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How much money is Jacksonville missing out on in Airbnb taxes?

City declined deal in 2016 that could have brought in $366K in 2017

File photo
File photo (Airbnb/CNN)

JACKSONVILLE, Fla. – As city leaders work to finalize Jacksonville's budget to pay for more firefighters and improve flooding protection downtown and in Jacksonville's neighborhoods, a city auditor discovered other Florida counties are literally cashing in on Airbnb taxes.

Right now, Jacksonville is missing out on that revenue, and the auditor urged city leaders to make changes right away.

According to the City Council auditor's report, Airbnb offered to enter into an agreement with the city in February 2016. But Jacksonville declined the deal, which would have guaranteed that Airbnb taxes be funneled to the city.

Airbnb tax revenue

Source: Jacksonville City Council auditor report

That means that while Lee County made $903,000 in Airbnb tax revenue last year, Hillsborough County made $562,000 and Sarasota made $535,000 -- Duval County didn't make a dime. 

In other Florida counties, when people book an Airbnb, the homeowner is instructed to tell the renter that he or she is required to pay city taxes. That tax money is then turned over to the city's Convention and Tourism Board.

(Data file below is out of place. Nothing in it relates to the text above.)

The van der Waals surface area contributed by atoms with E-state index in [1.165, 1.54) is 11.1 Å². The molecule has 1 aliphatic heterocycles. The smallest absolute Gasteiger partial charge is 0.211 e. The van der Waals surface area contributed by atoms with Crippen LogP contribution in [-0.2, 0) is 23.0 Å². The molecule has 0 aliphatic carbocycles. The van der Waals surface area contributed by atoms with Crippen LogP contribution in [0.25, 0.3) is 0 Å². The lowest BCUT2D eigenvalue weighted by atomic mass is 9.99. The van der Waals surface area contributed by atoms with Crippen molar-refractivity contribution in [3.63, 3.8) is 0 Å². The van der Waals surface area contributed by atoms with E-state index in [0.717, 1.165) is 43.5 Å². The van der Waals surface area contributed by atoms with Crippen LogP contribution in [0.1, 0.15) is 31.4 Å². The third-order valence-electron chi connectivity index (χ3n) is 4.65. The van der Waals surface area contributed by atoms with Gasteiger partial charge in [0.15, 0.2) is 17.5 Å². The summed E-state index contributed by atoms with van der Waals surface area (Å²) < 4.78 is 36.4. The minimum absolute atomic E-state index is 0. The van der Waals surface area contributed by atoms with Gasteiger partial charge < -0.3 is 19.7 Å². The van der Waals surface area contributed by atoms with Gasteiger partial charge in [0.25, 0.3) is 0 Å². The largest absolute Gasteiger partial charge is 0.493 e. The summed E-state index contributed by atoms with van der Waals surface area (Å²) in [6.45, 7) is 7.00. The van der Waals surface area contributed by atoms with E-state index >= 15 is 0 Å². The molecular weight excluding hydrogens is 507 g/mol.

So exactly how much could Duval County have made if the city had taken the deal?

Airbnb estimates that 42,600 guest arrivals in Duval County resulted in a total income of $6.1 million for the hosts in 2017.  That $6.1 million would have generated $366,000 in tourist development and convention development taxes. 

The auditor recommended that the current administration begin to work with Airbnb and other similar companies, like Vacation Renter by Owner or VRBO, to capitalize on the tax revenue.

News4Jax is waiting for a response from a city spokesperson on whether the city is indeed working to strike a deal with Airbnb, which claims it is on pace to earn as much as $3.5 billion a year worldwide by 2020. 


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